Textured tiles are cues for the visually impaired

Sidewalks in Latin America generally fall into one of a few categories:

  • New or excellent condition with/without tactile cues for the visually impaired like above
  • Very good condition with decorative tiles/design
  • Very poor, uneven, drop offs, steps, obstacles, deteriorating

I don’t have pictures of the poor ones although I could get them in a heartbeat but I have seen many that had decorative designs. It is a pleasure to see that someone took the time/expense/creativity to install a decorative (usually tile or brick) sidewalk. Here are just a few examples:

Medications and Pharmacies

Typical pharmacy in Latin America. A few are twice this size and rarely much larger.

In all of the countries that we have been in so far (Costa Rica, Nicaragua, Panama, Colombia, and Ecuador), the pharmacies are similar. They are usually much smaller than a 7-11 store in the USA; often you just walk a step or two from the sidewalk to a counter. They tend to have medicines in a series of deep drawers behind the counter. The staff doesn’t wear any type of name tag or badge so I don’t know if they are “pharmacists” or not. They do tend to be pretty knowledgeable and able to recommend products for colds, coughs, bug bites, etc.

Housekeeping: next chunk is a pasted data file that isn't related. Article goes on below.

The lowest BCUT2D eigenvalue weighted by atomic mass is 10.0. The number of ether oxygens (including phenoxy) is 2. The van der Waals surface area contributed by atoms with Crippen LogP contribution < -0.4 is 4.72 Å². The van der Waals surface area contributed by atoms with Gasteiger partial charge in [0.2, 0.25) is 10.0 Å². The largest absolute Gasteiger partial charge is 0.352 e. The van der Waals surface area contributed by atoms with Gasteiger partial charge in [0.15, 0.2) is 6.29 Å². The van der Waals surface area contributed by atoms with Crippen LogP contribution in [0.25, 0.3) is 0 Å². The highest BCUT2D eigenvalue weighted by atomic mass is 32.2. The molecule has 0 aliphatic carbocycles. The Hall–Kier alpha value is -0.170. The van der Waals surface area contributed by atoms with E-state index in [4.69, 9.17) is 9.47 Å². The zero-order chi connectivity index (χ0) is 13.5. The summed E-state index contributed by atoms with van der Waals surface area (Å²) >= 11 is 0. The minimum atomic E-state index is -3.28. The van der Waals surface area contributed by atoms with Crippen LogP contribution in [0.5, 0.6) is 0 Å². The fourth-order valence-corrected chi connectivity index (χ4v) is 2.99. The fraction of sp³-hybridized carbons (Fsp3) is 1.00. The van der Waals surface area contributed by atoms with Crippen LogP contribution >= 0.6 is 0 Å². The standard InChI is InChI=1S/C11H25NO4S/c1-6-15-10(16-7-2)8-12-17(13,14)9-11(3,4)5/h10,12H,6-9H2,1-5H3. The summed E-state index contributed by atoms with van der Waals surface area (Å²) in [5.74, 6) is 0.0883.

In Panama, Ecuador, and I think Costa Rica and Nicaragua as well, they are called farmacias but in Colombia they are usually called drogerias.

I know in Nicaragua, I could buy generic Xanax and Ambien with no problem, and no prescription. In fact, the generic Xanax was on the top shelf of the glass counter. No limits on how much I could buy either. And very cheap, under $0.30 each if  I remember correctly.

When I talked to the doctor who came to see Dan when he was under the weather in Popayan, he said that the only things that require a prescription in Colombia are antibiotics. I am glad that they require a prescription but it is amazing that you can buy anything else any time you want.

The farmacias tend to have a small selection of supplements, dental items, personal care items, etc. It will be interesting to see the differences in the future countries.

Blister pack of acetomenophen

You don’t generally see items in bulk. They are usually sold by a blister pack sheet, even something as common as acetaminophen is sold by a sheet of about 10 or 12 tablets. Selection is much smaller and options different from the US. For example, if you want a cream to stop itching from mosquito bites, you can’t get a benadryl type cream. And what you can get in one country you may not be able to get in another.